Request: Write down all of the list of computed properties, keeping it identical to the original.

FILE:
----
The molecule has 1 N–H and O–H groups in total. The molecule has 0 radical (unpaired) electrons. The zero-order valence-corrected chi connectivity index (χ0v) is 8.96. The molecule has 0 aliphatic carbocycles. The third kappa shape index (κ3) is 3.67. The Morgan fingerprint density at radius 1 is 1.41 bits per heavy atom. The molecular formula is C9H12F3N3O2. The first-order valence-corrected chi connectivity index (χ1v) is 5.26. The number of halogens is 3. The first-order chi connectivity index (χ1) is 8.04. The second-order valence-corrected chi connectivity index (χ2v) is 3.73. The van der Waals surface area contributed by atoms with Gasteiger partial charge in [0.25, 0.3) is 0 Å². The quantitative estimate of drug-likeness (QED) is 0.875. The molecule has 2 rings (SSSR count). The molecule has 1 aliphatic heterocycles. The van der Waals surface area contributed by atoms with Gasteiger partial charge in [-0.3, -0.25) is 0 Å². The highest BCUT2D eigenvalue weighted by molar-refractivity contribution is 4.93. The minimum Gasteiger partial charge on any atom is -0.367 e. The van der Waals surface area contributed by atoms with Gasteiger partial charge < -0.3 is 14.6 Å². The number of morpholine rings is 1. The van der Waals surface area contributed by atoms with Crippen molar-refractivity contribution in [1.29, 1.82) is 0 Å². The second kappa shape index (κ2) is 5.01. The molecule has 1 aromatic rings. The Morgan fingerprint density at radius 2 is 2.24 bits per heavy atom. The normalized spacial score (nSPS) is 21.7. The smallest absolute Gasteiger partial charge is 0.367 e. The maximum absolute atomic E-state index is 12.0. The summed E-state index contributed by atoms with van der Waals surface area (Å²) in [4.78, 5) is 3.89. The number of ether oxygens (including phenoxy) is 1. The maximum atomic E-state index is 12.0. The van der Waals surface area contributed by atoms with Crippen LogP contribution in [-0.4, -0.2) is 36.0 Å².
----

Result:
The molecule has 1 N–H and O–H groups in total. The molecule has 0 radical (unpaired) electrons. The zero-order valence-corrected chi connectivity index (χ0v) is 8.96. The molecule has 0 aliphatic carbocycles. The third kappa shape index (κ3) is 3.67. The Morgan fingerprint density at radius 1 is 1.41 bits per heavy atom. The molecular formula is C9H12F3N3O2. The first-order valence-corrected chi connectivity index (χ1v) is 5.26. The number of halogens is 3. The first-order chi connectivity index (χ1) is 8.04. The second-order valence-corrected chi connectivity index (χ2v) is 3.73. The van der Waals surface area contributed by atoms with Gasteiger partial charge in [0.25, 0.3) is 0 Å². The quantitative estimate of drug-likeness (QED) is 0.875. The molecule has 2 rings (SSSR count). The molecule has 1 aliphatic heterocycles. The van der Waals surface area contributed by atoms with Gasteiger partial charge in [-0.3, -0.25) is 0 Å². The highest BCUT2D eigenvalue weighted by molar-refractivity contribution is 4.93. The minimum Gasteiger partial charge on any atom is -0.367 e. The van der Waals surface area contributed by atoms with Gasteiger partial charge < -0.3 is 14.6 Å². The number of morpholine rings is 1. The van der Waals surface area contributed by atoms with Crippen molar-refractivity contribution in [1.29, 1.82) is 0 Å². The second kappa shape index (κ2) is 5.01. The molecule has 1 aromatic rings. The Morgan fingerprint density at radius 2 is 2.24 bits per heavy atom. The normalized spacial score (nSPS) is 21.7. The smallest absolute Gasteiger partial charge is 0.367 e. The maximum absolute atomic E-state index is 12.0. The summed E-state index contributed by atoms with van der Waals surface area (Å²) in [4.78, 5) is 3.89. The number of ether oxygens (including phenoxy) is 1. The maximum atomic E-state index is 12.0. The van der Waals surface area contributed by atoms with Crippen LogP contribution in [-0.4, -0.2) is 36.0 Å².